UK Foreign Secretary Liz Truss has said she will call on the EU to be “pragmatic” when she hosts her first face-to-face Brexit talks on Thursday.
She will meet Maros Sefcovic, a Vice President of the European Commission, at her home near London to discuss the Northern Ireland Protocol.
“There is a deal to be done that protects peace in Northern Ireland, defends our Union and maintains the integrity of the United Kingdom and EU,” Ms Truss said.
“But it will require a pragmatic approach from the EU. I will be putting forward practical, reasonable solutions starting from these fundamental principles, with a view to agreeing a plan for intensive negotiations.”
To preserve the integrity of the EU's single market, goods that enter the bloc must undergo checks.
Northern Ireland shares a land border with the Republic of Ireland, an EU member state. But owing to its politically sensitive nature, it was agreed to carry out checks when goods arrive at Northern Irish ports, effectively keeping the province within the single market.
The mechanism was agreed by the UK and the EU as a means to prevent a return to a hard border on the island of Ireland, in keeping with the Good Friday Agreement. The peace deal, signed by London and Dublin in 1998, brought an end to most of the sectarian violence that had blighted Northern Ireland from the late 1960s.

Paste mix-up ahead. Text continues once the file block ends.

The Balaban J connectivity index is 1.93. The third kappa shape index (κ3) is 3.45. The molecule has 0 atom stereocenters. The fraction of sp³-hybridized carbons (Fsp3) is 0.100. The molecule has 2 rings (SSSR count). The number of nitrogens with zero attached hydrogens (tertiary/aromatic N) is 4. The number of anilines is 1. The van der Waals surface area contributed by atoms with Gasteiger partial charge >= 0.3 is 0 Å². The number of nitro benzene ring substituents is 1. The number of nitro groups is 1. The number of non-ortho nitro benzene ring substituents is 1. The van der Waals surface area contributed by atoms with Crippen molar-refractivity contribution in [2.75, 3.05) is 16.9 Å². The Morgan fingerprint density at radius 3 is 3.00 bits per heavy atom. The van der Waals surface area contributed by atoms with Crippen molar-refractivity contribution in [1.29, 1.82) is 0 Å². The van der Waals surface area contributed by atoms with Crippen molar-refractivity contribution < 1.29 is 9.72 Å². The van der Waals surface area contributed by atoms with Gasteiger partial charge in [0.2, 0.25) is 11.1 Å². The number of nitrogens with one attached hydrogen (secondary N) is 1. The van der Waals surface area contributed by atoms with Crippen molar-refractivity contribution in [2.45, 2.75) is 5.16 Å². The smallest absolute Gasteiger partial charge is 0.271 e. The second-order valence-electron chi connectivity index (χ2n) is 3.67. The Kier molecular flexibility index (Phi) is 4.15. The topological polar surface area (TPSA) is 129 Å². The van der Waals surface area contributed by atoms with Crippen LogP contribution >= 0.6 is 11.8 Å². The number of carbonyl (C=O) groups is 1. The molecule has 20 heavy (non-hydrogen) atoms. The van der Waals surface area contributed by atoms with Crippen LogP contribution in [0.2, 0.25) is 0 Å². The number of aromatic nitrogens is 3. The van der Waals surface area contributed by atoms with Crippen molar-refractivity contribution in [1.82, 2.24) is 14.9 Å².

But the protocol is fiercely opposed by some of Northern Ireland’s Unionists, who say the checks create an invisible border in the Irish Sea that distances the province from the rest of the UK.
Ms Truss will say that finding a solution to the Brexit impasse is central to protecting the Good Friday Agreement.
She has previously threatened to trigger Article 16, suspending parts of Britain’s post-Brexit deal with the EU if an agreement on the protocol cannot be reached.
“The EU has a clear responsibility to help fix the myriad problems caused by the Protocol and protect the Belfast [Good Friday] Agreement,” she said.
“As fellow believers in liberty and democracy, we should be capable of reaching an agreement that delivers for Northern Ireland and allows us to unleash the full potential of our relationship.”
Mr Sefcovic has said “the foundation of the entire deal” brokered between the UK and the EU would be jeopardised if Ms Truss triggered Article 16.
Joao Vale de Almeida, the bloc’s ambassador to the UK, said it was unhelpful to “keep agitating the issue” of triggering Article 16 before the meeting on Thursday.
The high-stakes talks will be divided into three negotiating sessions over two days and the pair will also chat over dinner. Scottish smoked salmon, Welsh lamb and Kent apple pie are on the menu.
It will be Ms Truss’s first face-to-face meeting about Brexit since she gained responsibility for the UK’s negotiations with the EU last month.
She took over the brief from Lord Frost, who stepped down as Brexit minister in December.